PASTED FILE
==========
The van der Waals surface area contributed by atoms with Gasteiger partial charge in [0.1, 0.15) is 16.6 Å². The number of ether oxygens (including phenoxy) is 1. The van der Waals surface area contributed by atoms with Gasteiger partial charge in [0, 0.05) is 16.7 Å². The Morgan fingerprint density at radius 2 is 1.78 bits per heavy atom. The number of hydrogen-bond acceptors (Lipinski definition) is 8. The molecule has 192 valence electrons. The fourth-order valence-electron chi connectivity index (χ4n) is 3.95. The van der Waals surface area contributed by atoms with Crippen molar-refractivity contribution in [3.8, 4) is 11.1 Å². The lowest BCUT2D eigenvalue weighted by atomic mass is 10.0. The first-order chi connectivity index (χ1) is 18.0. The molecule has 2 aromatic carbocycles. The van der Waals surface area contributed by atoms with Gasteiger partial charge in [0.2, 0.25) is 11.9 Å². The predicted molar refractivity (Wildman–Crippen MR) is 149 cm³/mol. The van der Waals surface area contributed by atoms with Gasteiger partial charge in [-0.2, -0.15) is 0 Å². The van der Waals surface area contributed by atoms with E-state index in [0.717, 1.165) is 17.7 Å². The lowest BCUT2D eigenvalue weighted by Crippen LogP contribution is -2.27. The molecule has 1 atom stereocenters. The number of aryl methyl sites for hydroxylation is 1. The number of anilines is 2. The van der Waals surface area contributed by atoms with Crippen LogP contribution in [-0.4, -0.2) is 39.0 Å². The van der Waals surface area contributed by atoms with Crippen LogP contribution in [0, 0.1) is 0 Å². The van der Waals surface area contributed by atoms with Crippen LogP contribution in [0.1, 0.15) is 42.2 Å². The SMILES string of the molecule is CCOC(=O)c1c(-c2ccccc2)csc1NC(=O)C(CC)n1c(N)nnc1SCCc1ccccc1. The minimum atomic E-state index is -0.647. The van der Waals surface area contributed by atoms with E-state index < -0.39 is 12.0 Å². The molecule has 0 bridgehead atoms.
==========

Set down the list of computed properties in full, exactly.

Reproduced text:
The van der Waals surface area contributed by atoms with Gasteiger partial charge in [0.1, 0.15) is 16.6 Å². The number of ether oxygens (including phenoxy) is 1. The van der Waals surface area contributed by atoms with Gasteiger partial charge in [0, 0.05) is 16.7 Å². The Morgan fingerprint density at radius 2 is 1.78 bits per heavy atom. The number of hydrogen-bond acceptors (Lipinski definition) is 8. The molecule has 192 valence electrons. The fourth-order valence-electron chi connectivity index (χ4n) is 3.95. The van der Waals surface area contributed by atoms with Crippen molar-refractivity contribution in [3.8, 4) is 11.1 Å². The lowest BCUT2D eigenvalue weighted by atomic mass is 10.0. The first-order chi connectivity index (χ1) is 18.0. The molecule has 2 aromatic carbocycles. The van der Waals surface area contributed by atoms with Gasteiger partial charge in [0.2, 0.25) is 11.9 Å². The predicted molar refractivity (Wildman–Crippen MR) is 149 cm³/mol. The van der Waals surface area contributed by atoms with Gasteiger partial charge in [-0.2, -0.15) is 0 Å². The van der Waals surface area contributed by atoms with E-state index in [0.717, 1.165) is 17.7 Å². The lowest BCUT2D eigenvalue weighted by Crippen LogP contribution is -2.27. The molecule has 1 atom stereocenters. The number of aryl methyl sites for hydroxylation is 1. The number of anilines is 2. The van der Waals surface area contributed by atoms with Crippen LogP contribution in [-0.4, -0.2) is 39.0 Å². The van der Waals surface area contributed by atoms with Crippen LogP contribution in [0, 0.1) is 0 Å². The van der Waals surface area contributed by atoms with Crippen LogP contribution in [0.1, 0.15) is 42.2 Å². The SMILES string of the molecule is CCOC(=O)c1c(-c2ccccc2)csc1NC(=O)C(CC)n1c(N)nnc1SCCc1ccccc1. The minimum atomic E-state index is -0.647. The van der Waals surface area contributed by atoms with E-state index < -0.39 is 12.0 Å². The molecule has 0 bridgehead atoms.